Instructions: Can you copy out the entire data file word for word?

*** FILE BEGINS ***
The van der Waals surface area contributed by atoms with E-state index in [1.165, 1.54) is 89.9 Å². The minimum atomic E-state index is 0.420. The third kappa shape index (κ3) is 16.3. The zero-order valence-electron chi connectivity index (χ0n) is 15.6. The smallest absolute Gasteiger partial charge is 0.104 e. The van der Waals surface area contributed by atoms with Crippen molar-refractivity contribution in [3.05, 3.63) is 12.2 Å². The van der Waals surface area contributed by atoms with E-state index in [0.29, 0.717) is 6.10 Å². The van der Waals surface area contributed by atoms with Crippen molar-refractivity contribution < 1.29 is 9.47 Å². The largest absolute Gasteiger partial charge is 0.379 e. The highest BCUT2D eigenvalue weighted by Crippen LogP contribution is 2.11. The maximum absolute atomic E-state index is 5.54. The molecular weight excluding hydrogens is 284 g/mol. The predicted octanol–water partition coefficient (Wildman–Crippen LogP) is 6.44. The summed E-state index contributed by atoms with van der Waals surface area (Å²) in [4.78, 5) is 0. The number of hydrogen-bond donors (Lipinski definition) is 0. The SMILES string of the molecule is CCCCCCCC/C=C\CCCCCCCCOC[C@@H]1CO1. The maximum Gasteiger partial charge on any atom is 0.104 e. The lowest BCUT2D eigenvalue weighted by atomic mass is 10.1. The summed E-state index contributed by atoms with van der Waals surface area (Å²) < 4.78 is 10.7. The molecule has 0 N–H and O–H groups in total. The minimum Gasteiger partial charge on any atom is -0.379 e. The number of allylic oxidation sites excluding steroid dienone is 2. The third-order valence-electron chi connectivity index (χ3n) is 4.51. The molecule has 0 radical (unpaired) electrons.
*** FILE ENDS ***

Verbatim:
The van der Waals surface area contributed by atoms with E-state index in [1.165, 1.54) is 89.9 Å². The minimum atomic E-state index is 0.420. The third kappa shape index (κ3) is 16.3. The zero-order valence-electron chi connectivity index (χ0n) is 15.6. The smallest absolute Gasteiger partial charge is 0.104 e. The van der Waals surface area contributed by atoms with Crippen molar-refractivity contribution in [3.05, 3.63) is 12.2 Å². The van der Waals surface area contributed by atoms with E-state index in [0.29, 0.717) is 6.10 Å². The van der Waals surface area contributed by atoms with Crippen molar-refractivity contribution < 1.29 is 9.47 Å². The largest absolute Gasteiger partial charge is 0.379 e. The highest BCUT2D eigenvalue weighted by Crippen LogP contribution is 2.11. The maximum absolute atomic E-state index is 5.54. The molecular weight excluding hydrogens is 284 g/mol. The predicted octanol–water partition coefficient (Wildman–Crippen LogP) is 6.44. The summed E-state index contributed by atoms with van der Waals surface area (Å²) in [4.78, 5) is 0. The number of hydrogen-bond donors (Lipinski definition) is 0. The SMILES string of the molecule is CCCCCCCC/C=C\CCCCCCCCOC[C@@H]1CO1. The maximum Gasteiger partial charge on any atom is 0.104 e. The lowest BCUT2D eigenvalue weighted by atomic mass is 10.1. The summed E-state index contributed by atoms with van der Waals surface area (Å²) < 4.78 is 10.7. The molecule has 0 N–H and O–H groups in total. The minimum Gasteiger partial charge on any atom is -0.379 e. The number of allylic oxidation sites excluding steroid dienone is 2. The third-order valence-electron chi connectivity index (χ3n) is 4.51. The molecule has 0 radical (unpaired) electrons.